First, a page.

Transportation Frequently Asked Questions

Photo of Village North sign in Whistler

User Pay Parking at Parks: Frequently Asked Questions

To manage parking demand at some of Whistler’s busier parks, the municipality is piloting a summer user pay parking program at Rainbow, Lakeside, Alpha and Wayside Parks and on Alta Lake Road, adjacent to the Rainbow Park entrance.

User pay parking at select parks is a summer pilot program (May 15 to September 15) and is part of the 2021 Summer Experience Plan, which has three goals:

  • Manage the increased visitation to Whistler’s busiest parks, thus ensuring that park guests have an authentic and positive park experience
  • Decrease park congestion and manage increased demand on park infrastructure and services, including washrooms and waste
  • Support the use of active transportation/sustainable transportation options thus supporting the RMOW’s Big Move: By 2030, 50% of all trips in Whistler are by transit and active transportation

Questions regarding the summer parking pilot project can be directed to

Please see below for Frequently Asked Questions regarding the pilot program.

Locations include Alpha Lake Park, Wayside Park, Lakeside Park, Rainbow Park and a portion of Alta Lake Road south of the Rainbow Park access driveway.   Parking is not permitted on Alta Lake Road between the Rainbow Park Entrance and Rainbow Falls Trail head.

  • The user pay parking pilot project runs from May 15 to September 15.
  • User pay parking will be in effect daily, 10 a.m. to 6 p.m. and is free outside of these peak hours 
  • Accessible parking is free with a decal.
  • There is a 25¢ service fee for the PayByPhone service.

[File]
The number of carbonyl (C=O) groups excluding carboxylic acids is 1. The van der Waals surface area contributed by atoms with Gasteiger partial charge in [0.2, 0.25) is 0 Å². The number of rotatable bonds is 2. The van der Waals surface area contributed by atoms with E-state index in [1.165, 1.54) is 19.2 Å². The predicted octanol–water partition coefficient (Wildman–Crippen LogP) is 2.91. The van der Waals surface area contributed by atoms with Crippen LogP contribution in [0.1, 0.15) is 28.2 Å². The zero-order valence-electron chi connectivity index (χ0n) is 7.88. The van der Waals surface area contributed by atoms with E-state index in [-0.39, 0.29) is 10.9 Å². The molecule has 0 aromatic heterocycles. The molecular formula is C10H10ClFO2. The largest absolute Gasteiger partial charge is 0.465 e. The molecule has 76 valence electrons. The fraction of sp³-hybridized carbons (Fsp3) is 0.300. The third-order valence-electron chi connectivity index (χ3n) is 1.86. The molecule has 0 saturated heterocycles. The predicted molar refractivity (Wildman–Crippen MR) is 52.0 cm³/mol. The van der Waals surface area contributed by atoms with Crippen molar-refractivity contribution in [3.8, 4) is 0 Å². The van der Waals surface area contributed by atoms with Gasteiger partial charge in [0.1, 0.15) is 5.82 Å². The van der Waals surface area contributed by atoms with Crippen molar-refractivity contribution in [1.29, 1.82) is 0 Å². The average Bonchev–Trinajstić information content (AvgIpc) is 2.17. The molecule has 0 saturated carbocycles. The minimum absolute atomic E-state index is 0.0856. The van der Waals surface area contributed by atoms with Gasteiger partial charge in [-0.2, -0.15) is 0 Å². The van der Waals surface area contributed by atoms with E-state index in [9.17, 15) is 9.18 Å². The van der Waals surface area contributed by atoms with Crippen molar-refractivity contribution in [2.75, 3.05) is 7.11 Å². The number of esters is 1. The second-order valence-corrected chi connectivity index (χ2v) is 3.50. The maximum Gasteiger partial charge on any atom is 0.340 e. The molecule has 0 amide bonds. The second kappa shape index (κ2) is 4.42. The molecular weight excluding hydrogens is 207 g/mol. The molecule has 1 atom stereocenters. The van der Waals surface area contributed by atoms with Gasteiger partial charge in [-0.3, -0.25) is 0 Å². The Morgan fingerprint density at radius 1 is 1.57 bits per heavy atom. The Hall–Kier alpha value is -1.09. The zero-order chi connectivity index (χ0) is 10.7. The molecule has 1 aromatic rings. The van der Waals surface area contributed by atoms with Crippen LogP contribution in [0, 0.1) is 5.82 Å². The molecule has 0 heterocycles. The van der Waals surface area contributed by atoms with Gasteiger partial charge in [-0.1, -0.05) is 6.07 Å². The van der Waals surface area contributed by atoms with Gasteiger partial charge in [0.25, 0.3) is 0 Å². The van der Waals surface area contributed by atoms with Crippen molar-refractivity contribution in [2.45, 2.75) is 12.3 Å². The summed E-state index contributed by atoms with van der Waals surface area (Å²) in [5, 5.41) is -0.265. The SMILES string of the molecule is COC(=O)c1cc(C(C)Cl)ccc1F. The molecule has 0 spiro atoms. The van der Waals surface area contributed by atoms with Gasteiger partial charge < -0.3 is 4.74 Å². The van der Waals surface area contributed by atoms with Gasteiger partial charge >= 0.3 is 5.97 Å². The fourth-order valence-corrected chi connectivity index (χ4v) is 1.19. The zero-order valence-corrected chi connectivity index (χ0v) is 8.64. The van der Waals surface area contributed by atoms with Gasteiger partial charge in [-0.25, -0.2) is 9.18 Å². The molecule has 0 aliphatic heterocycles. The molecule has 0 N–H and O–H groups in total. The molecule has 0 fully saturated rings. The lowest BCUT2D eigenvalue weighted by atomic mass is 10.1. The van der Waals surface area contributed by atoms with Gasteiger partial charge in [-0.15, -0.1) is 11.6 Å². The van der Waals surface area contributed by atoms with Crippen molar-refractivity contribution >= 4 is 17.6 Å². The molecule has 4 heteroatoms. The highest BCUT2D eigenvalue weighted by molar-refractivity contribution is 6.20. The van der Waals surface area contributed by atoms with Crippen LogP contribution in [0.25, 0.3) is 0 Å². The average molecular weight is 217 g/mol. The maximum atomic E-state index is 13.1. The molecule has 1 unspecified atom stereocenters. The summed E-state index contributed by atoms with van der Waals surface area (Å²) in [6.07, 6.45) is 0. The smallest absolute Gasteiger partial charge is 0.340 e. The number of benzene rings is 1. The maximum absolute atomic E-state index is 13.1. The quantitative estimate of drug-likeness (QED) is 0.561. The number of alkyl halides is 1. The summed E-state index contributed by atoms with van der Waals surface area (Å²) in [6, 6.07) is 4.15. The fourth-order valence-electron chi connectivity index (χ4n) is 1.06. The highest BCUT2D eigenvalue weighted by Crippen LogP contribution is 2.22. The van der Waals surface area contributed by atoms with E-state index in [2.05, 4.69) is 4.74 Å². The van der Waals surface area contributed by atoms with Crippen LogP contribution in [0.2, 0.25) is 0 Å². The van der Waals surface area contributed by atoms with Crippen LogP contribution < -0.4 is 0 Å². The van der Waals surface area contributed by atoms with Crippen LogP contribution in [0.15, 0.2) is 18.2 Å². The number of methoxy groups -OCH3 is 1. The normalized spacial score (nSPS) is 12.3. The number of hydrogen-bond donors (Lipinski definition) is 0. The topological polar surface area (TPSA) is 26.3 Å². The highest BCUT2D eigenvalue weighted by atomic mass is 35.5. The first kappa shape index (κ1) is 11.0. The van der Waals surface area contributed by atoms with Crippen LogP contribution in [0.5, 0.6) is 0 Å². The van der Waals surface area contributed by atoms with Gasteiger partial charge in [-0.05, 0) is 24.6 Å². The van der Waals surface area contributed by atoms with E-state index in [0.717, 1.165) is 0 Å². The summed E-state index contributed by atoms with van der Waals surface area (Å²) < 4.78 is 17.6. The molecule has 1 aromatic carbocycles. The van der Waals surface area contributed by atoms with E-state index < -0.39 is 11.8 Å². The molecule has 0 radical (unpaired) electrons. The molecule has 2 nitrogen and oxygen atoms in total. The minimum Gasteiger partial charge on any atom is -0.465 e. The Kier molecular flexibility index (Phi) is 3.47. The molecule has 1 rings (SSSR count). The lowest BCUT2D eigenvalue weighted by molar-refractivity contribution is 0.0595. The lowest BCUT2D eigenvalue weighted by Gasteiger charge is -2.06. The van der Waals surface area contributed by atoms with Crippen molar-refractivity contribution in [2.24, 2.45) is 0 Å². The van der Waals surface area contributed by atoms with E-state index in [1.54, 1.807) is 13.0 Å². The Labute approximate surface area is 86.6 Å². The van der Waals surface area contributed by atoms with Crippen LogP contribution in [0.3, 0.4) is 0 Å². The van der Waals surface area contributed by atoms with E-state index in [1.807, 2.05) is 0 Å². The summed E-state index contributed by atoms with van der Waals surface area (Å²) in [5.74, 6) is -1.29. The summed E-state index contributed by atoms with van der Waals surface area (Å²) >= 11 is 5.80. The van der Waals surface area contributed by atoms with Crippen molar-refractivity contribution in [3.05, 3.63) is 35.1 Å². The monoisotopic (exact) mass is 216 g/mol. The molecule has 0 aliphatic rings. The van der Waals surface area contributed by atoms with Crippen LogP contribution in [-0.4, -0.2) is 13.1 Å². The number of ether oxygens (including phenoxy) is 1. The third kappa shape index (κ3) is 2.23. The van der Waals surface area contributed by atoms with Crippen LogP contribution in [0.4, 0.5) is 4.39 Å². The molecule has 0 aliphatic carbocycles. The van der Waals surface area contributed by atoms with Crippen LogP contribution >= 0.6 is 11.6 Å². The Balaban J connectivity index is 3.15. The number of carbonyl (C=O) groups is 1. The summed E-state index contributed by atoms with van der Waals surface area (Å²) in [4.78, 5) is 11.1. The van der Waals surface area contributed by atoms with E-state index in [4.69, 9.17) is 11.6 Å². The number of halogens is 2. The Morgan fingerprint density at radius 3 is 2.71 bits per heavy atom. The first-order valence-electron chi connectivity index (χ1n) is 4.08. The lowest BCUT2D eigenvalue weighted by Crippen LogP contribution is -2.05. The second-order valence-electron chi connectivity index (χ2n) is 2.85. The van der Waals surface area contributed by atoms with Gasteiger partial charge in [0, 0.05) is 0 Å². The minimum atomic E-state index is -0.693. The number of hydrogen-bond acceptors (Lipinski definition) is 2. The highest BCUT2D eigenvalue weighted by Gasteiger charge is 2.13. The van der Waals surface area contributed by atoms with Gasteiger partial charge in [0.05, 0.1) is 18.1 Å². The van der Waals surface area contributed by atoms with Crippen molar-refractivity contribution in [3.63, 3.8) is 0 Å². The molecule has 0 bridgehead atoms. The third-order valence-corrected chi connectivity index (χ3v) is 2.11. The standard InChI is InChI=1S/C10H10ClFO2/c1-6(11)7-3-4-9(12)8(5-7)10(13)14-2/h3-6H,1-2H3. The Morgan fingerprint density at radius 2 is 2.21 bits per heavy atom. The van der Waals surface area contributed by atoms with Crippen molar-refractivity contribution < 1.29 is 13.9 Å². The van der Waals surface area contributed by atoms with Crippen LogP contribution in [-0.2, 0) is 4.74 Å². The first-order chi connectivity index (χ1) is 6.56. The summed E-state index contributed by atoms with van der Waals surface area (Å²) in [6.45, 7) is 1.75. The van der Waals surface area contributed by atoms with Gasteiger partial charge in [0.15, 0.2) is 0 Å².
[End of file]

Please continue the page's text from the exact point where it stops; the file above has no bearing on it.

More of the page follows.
The hourly rate is $2 with a 6 hour maximum stay.   Parking can be purchased via onsite meters and PayByPhone.  Accessible parking is free with a decal. 

Last year, Whistler saw an unprecedented amount of visitation to our parks that was not sustainable. This had impacts on the overall experience of our parks and our ability to provide services to these parks. Some of the challenges included:

  • traffic safety issues
  • lack of parking availability during peak hours, and
  • Strain on our park infrastructure (washrooms, waste).

We learned from the Transportation Action Plan that adjusting the price of parking and using the funds to pay for transportation alternatives (secure bike parking, Rainbow Park Shuttle), helps shift some vehicle trips to preferred modes especially on peak days.

This is also a first step towards implementing the Climate Action Big Moves Strategy and targets.  Namely, half of local trips are by transit and active transportation by 2030. 

Informed by community members, partner organizations and local energy and climate change mitigation experts, the Climate Action Big Moves Strategy focuses on transportation, buildings, and waste, and articulates the key strategies Whistler will need to further reduce greenhouse gas emissions to meet its targets. The Big Moves target commits Whistler to reducing GHG emissions by 50 per cent below 2007 levels by 2030. The Big Moves approach is being used by many other leading cities and communities, so Whistler is in good company as it embarks on this strategic path. Learn more at

Personal vehicles are by far Whistler’s largest source of GHG emissions, accounting for 54 per cent of Whistler’s total emissions. Moving beyond car-based transport to active transport and increased transit use is a key opportunity to reduce personal transport-related emissions. Averaging out summer and winter 2019 survey results, 67 per cent of full-time residents make most of their trips to work in cars, while 33 per cent travel to work primarily using transit or active transport.